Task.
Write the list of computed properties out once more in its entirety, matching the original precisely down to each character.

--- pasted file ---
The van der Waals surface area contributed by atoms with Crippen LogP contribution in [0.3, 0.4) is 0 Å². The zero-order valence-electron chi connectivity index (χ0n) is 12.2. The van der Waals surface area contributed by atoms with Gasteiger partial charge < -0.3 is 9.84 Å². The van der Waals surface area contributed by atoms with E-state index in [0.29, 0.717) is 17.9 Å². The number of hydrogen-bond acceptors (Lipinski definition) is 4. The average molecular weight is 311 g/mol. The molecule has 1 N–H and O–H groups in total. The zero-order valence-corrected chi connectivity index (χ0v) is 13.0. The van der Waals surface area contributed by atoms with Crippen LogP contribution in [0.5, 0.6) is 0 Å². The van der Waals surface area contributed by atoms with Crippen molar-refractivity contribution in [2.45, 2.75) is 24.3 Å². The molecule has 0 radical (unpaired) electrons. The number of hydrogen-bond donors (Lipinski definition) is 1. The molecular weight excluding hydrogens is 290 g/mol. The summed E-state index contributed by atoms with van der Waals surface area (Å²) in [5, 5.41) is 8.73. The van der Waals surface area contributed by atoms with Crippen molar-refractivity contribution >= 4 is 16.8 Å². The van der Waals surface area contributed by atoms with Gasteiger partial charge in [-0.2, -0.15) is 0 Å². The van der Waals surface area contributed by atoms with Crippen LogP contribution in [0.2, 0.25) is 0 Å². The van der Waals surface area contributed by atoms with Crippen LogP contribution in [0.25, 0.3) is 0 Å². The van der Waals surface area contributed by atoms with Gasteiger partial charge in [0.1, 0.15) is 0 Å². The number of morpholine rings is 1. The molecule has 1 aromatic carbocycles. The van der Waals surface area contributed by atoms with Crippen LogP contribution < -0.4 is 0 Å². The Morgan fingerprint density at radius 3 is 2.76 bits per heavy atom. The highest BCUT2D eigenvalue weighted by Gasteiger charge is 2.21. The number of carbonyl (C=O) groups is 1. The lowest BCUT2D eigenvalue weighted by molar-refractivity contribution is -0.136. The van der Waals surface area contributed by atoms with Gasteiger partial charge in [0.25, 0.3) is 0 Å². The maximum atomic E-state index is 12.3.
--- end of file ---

The van der Waals surface area contributed by atoms with Crippen LogP contribution in [0.3, 0.4) is 0 Å². The zero-order valence-electron chi connectivity index (χ0n) is 12.2. The van der Waals surface area contributed by atoms with Gasteiger partial charge < -0.3 is 9.84 Å². The van der Waals surface area contributed by atoms with E-state index in [0.29, 0.717) is 17.9 Å². The number of hydrogen-bond acceptors (Lipinski definition) is 4. The average molecular weight is 311 g/mol. The molecule has 1 N–H and O–H groups in total. The zero-order valence-corrected chi connectivity index (χ0v) is 13.0. The van der Waals surface area contributed by atoms with Crippen LogP contribution in [0.5, 0.6) is 0 Å². The van der Waals surface area contributed by atoms with Crippen molar-refractivity contribution in [2.45, 2.75) is 24.3 Å². The molecule has 0 radical (unpaired) electrons. The number of hydrogen-bond donors (Lipinski definition) is 1. The molecular weight excluding hydrogens is 290 g/mol. The summed E-state index contributed by atoms with van der Waals surface area (Å²) in [5, 5.41) is 8.73. The van der Waals surface area contributed by atoms with Crippen molar-refractivity contribution >= 4 is 16.8 Å². The van der Waals surface area contributed by atoms with Gasteiger partial charge in [-0.2, -0.15) is 0 Å². The van der Waals surface area contributed by atoms with Crippen LogP contribution in [0.2, 0.25) is 0 Å². The van der Waals surface area contributed by atoms with Crippen LogP contribution in [0.25, 0.3) is 0 Å². The van der Waals surface area contributed by atoms with Gasteiger partial charge in [0.1, 0.15) is 0 Å². The number of morpholine rings is 1. The molecule has 1 aromatic carbocycles. The van der Waals surface area contributed by atoms with Crippen LogP contribution < -0.4 is 0 Å². The Morgan fingerprint density at radius 3 is 2.76 bits per heavy atom. The highest BCUT2D eigenvalue weighted by Gasteiger charge is 2.21. The number of carbonyl (C=O) groups is 1. The lowest BCUT2D eigenvalue weighted by molar-refractivity contribution is -0.136. The van der Waals surface area contributed by atoms with Gasteiger partial charge in [0.25, 0.3) is 0 Å². The maximum atomic E-state index is 12.3.